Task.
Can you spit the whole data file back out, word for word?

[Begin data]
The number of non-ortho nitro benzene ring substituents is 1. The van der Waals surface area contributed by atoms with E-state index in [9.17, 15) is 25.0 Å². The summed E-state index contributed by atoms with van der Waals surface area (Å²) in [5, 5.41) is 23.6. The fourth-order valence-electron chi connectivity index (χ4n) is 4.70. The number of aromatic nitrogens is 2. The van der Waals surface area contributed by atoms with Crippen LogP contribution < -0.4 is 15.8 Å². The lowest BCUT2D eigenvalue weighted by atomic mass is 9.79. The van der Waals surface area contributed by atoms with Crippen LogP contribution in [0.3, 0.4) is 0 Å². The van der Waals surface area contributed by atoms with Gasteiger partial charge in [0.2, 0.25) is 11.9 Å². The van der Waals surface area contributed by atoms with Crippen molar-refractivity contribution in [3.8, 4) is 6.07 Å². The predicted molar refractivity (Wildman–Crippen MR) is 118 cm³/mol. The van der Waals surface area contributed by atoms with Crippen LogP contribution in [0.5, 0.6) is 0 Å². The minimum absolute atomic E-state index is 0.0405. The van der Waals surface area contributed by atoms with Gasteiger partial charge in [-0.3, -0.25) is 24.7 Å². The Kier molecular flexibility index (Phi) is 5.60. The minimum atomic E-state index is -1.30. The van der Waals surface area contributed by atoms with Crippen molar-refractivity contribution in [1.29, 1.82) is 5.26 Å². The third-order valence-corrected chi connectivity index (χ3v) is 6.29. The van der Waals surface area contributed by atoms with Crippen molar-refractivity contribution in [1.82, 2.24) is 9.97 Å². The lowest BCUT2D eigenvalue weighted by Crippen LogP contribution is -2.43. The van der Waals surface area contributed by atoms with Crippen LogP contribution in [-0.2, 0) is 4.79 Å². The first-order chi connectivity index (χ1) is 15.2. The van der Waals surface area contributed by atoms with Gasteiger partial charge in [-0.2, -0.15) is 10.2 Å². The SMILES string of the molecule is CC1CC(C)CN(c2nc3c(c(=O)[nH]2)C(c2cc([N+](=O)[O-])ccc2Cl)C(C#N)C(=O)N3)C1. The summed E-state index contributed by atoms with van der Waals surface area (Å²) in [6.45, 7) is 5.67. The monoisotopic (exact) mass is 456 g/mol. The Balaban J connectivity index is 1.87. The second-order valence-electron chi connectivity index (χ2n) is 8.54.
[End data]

The number of non-ortho nitro benzene ring substituents is 1. The van der Waals surface area contributed by atoms with E-state index in [9.17, 15) is 25.0 Å². The summed E-state index contributed by atoms with van der Waals surface area (Å²) in [5, 5.41) is 23.6. The fourth-order valence-electron chi connectivity index (χ4n) is 4.70. The number of aromatic nitrogens is 2. The van der Waals surface area contributed by atoms with Crippen LogP contribution < -0.4 is 15.8 Å². The lowest BCUT2D eigenvalue weighted by atomic mass is 9.79. The van der Waals surface area contributed by atoms with Crippen LogP contribution in [0.3, 0.4) is 0 Å². The van der Waals surface area contributed by atoms with Gasteiger partial charge in [0.2, 0.25) is 11.9 Å². The van der Waals surface area contributed by atoms with Crippen molar-refractivity contribution in [3.8, 4) is 6.07 Å². The predicted molar refractivity (Wildman–Crippen MR) is 118 cm³/mol. The van der Waals surface area contributed by atoms with Crippen LogP contribution in [0.5, 0.6) is 0 Å². The minimum absolute atomic E-state index is 0.0405. The van der Waals surface area contributed by atoms with Gasteiger partial charge in [-0.3, -0.25) is 24.7 Å². The Kier molecular flexibility index (Phi) is 5.60. The minimum atomic E-state index is -1.30. The van der Waals surface area contributed by atoms with Crippen molar-refractivity contribution in [1.29, 1.82) is 5.26 Å². The third-order valence-corrected chi connectivity index (χ3v) is 6.29. The van der Waals surface area contributed by atoms with Crippen molar-refractivity contribution in [1.82, 2.24) is 9.97 Å². The lowest BCUT2D eigenvalue weighted by Crippen LogP contribution is -2.43. The van der Waals surface area contributed by atoms with Crippen LogP contribution in [-0.2, 0) is 4.79 Å². The first-order chi connectivity index (χ1) is 15.2. The van der Waals surface area contributed by atoms with Gasteiger partial charge in [-0.2, -0.15) is 10.2 Å². The SMILES string of the molecule is CC1CC(C)CN(c2nc3c(c(=O)[nH]2)C(c2cc([N+](=O)[O-])ccc2Cl)C(C#N)C(=O)N3)C1. The summed E-state index contributed by atoms with van der Waals surface area (Å²) in [6.45, 7) is 5.67. The monoisotopic (exact) mass is 456 g/mol. The Balaban J connectivity index is 1.87. The second-order valence-electron chi connectivity index (χ2n) is 8.54.